Farmer Olaf – Farmer Olaf – Review

Theme and What is it?

I am a no table trading game that has been built to be able to enjoy gaming even when space is limited. Farming is my dream, and the better farmer I am, the better I will do in Farmer Olaf. It only makes sense in a farming game, that I will be farming quinoa.

Gameplay Mechanics

Grab a card. Look at cheat sheet for trade-able goods, and trade if you are able. Wash, rinse, repeat.

The rules, are overly complicated. The cheat sheet below was provided by the publisher. The order of the game is simple.

  1. Draw a card
  2. trade if you are able
  3. next person draws
  4. next person trades if able
  5. your turn again
  6. draw until no cards are left in draw deck
  7. count points

On the cheat sheet, on the left is what is required. On the right, is what you will get out of a trade. For example, the first trade says, if you use manure, with the sun, and a worker or tractor, you will reap a field that needs to be picked full of quinoa.

Initial Impressions

The game is just a pretty cool idea. What really interested me about this title at Essen Spiel was that it took up so LITTLE space, the designer had to be imaginative how to make a not table game take up a lot of space on a display table.

The original prototype was designed to work on a belt loop. The video for the game is crazy. Playing a board game on the beach. This is nutso, and awesome.

Game Build Quality

The game is a card game. The cards are decent, and is pocket-able if necessary.

The table-top mass produced version is simple and clean. There is nothing rocket science-y to this game, but it just works. I am curious if this game can make it to the mass market. If it could, the small form factor would obviously be a factor.

Artistic Direction

Marcin made the art as simple as possible so that the symbolism would just be easy to get. The farm and pig sty, are reusable in every instance, but do require to be “cleaned”. Each of the above will be flipped or tapped to signify their usage.

Simple art, for a deep experience. I’m in.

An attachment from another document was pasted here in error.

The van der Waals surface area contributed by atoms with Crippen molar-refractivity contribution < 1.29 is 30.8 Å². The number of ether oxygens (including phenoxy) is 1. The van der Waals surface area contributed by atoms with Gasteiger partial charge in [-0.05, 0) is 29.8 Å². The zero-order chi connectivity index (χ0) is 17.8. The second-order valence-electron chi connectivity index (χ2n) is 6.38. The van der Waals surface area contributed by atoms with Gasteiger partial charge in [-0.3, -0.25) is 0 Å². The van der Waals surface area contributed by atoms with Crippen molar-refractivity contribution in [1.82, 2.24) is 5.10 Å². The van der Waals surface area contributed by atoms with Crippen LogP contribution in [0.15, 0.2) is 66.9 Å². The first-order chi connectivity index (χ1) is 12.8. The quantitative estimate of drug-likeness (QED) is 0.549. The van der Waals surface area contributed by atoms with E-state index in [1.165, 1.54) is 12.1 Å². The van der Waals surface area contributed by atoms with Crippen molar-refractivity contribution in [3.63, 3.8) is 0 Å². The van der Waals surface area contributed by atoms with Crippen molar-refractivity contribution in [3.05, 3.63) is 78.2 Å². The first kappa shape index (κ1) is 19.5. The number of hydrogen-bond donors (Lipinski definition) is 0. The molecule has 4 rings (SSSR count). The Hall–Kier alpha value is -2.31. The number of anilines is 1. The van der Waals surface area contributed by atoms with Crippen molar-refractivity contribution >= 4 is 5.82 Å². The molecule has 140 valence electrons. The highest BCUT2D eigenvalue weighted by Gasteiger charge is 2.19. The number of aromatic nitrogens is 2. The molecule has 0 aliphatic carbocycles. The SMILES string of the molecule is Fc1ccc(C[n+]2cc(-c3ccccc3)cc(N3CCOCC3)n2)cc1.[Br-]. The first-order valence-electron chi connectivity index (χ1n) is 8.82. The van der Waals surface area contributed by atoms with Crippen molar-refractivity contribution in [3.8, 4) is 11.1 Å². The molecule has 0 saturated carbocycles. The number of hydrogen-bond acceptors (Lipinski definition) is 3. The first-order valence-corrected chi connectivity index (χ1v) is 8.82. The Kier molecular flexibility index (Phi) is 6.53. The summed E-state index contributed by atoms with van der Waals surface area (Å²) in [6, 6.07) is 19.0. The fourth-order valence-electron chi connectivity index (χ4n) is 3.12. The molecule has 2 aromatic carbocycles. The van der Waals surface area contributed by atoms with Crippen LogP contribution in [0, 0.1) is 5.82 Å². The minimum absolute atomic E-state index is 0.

Fun Factor

I was a bit frustrated by trying to follow the rules initially. This apparently is a fault of the small size of the game and being multi-lingual. The designer is from Eastern Europe, and though speaks very good English, the rules could have used extensive native English editing. If you look at the game mechanics above, this is ALL you need to play this game, apart from the cleaning of farm and sty. Cleaning farm and sty is on the cheat sheet, but was not initially intuitive.

One issue is a drawing of a card with a plus symbol. This card is “draw again”. I could not find this in the rules, or I didn’t understand the rules well enough to “get” what they meant. This could partially be to small typeset in the rules, but that is also a design decision. If it is reprinted, I would hope that the rules are cleaned up, as this game is fun.

Age Range & Weight

10+. I think the game is simple enough that a younger player could play it. Once you understand that the entire game is a draw and trade, tit for tat kind of game, it is simple and enjoyable. My 6 year old daughter could easily understand the idea that you draw until you can trade something on the cards. Deeper strategy would happen later. Trading is easy.

Conclusions

Once you get past the rulebook, and play, the simplicity of Farmer Olaf is a joy. So many games are built with complexity in mind, and lose the fun factor due to over-thinking. Farmer Olaf was built with the simple in mind. Trading to continue to trade is a simple mechanic.

This game will make my shelf, partially due to size, and partially due to me just enjoying the game and the idea of the game. The joy of the game is that it’s nature allows it to be played nearly anywhere. How many games do you have that will do that?